NEW YORK — If you were older than, say, 3 when the Teletubbies hit, you probably were a little irked by the late ‘90s television phenomenon, with its Grateful Dead-like color scheme, saccharine cheer and nonsensical cooing.
Now Kenn Viselman, the man who brought Britain’s Tinky Winky and friends to American shores, has served up something perhaps even more cloyingly chipper, this time on the big screen: “The Oogieloves in the Big Balloon Adventure.”
In so doing, he also has ushered in what looks to be one of the biggest flops in a summer rife with them: The movie, which cost $60 million to make and market, opened on more than 2,000 screens Wednesday but reaped just $102,564 on its first day and is expected to take in a dismal $6 million through Monday. It is an eye-popping disappointment and, in return-on-investment terms, rivals the year’s other box-office bombs, the big-budget pictures “John Carter” and “Battleship.”
But if the movie seems to follow in the steps of these expensive failures, its path to the screen was hardly familiar.
A sort of Willy Wonka of the toy-merchandising industry, Viselman developed and shaped “Oogieloves” from an idea devised by children’s entertainment figures Carol Sweeney and Alex Greene. He produced, distributed and even partly financed the movie in the hope of creating, as he calls it, a “Rocky Horror Picture Show” for youngsters — and an antidote to what he says is the too-dark fare of Pixar and DreamWorks Animation.
A puppet-filled sing-a-long aimed at moviegoers who are still discovering the art of finger painting, the G-rated film clocks in at under 90 minutes and features characters that look like a hybrid of the Muppets and the Cabbage Patch Kids. Needless to say, these figures live in a make-believe world — that is, one where Pixar and the last decade of sophisticated children’s films do not exist.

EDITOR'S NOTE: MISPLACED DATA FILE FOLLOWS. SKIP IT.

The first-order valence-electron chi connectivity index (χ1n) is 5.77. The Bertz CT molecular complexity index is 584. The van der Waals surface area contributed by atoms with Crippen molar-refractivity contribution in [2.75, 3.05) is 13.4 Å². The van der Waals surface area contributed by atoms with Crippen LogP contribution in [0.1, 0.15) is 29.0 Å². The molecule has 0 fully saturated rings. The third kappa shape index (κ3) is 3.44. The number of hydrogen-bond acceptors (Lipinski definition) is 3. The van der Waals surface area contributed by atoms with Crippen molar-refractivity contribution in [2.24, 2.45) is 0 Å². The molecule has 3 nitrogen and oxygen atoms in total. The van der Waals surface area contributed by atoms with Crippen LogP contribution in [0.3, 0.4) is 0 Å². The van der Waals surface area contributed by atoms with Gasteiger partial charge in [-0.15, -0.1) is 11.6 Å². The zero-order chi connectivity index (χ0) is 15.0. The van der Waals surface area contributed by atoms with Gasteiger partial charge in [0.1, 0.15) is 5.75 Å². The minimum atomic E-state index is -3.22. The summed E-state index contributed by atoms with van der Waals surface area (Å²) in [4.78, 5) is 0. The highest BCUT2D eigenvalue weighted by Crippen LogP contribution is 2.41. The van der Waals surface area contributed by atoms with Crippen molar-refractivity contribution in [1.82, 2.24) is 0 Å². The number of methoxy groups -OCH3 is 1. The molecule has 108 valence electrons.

To skeptics, Viselman points out that many people didn’t believe in the Teletubbies at first either. “There are always going to be naysayers,” he said. “It’s just one of those things you deal with as a pioneer.”
The movie, directed by Matthew Diamond, has something resembling a plot — the main characters skip through fields trying to recover a cluster of lost balloons. Adults materialize and eagerly help them. Then they all sing songs and impart lessons about love and friendship.
The Oogies also have names like Zoozie and Toofie, and they are guided by a Gumby-shaped figure named...J. Edgar.
The hook of “Oogieloves” is that it encourages children to get up and dance while some songs play (butterflies float across the bottom of the screen to encourage this). When the songs end, animated turtles meander back through the action to signal that the dancing should come to an end. The movie features songs such as “Windy Window, 1 2 3, Windy Window Please Show Me” and puns like “It’s Fedorable.” Established actors turn up too, including Christopher Lloyd and Cloris Leachman.
But creating children’s movie characters out of thin air isn’t easy. With the exception of releases from studio heavyweights like Pixar and DreamWorks (which prep consumers months ahead of time with large ad campaigns), most kiddie films are based on known properties, such as Dr. Seuss books.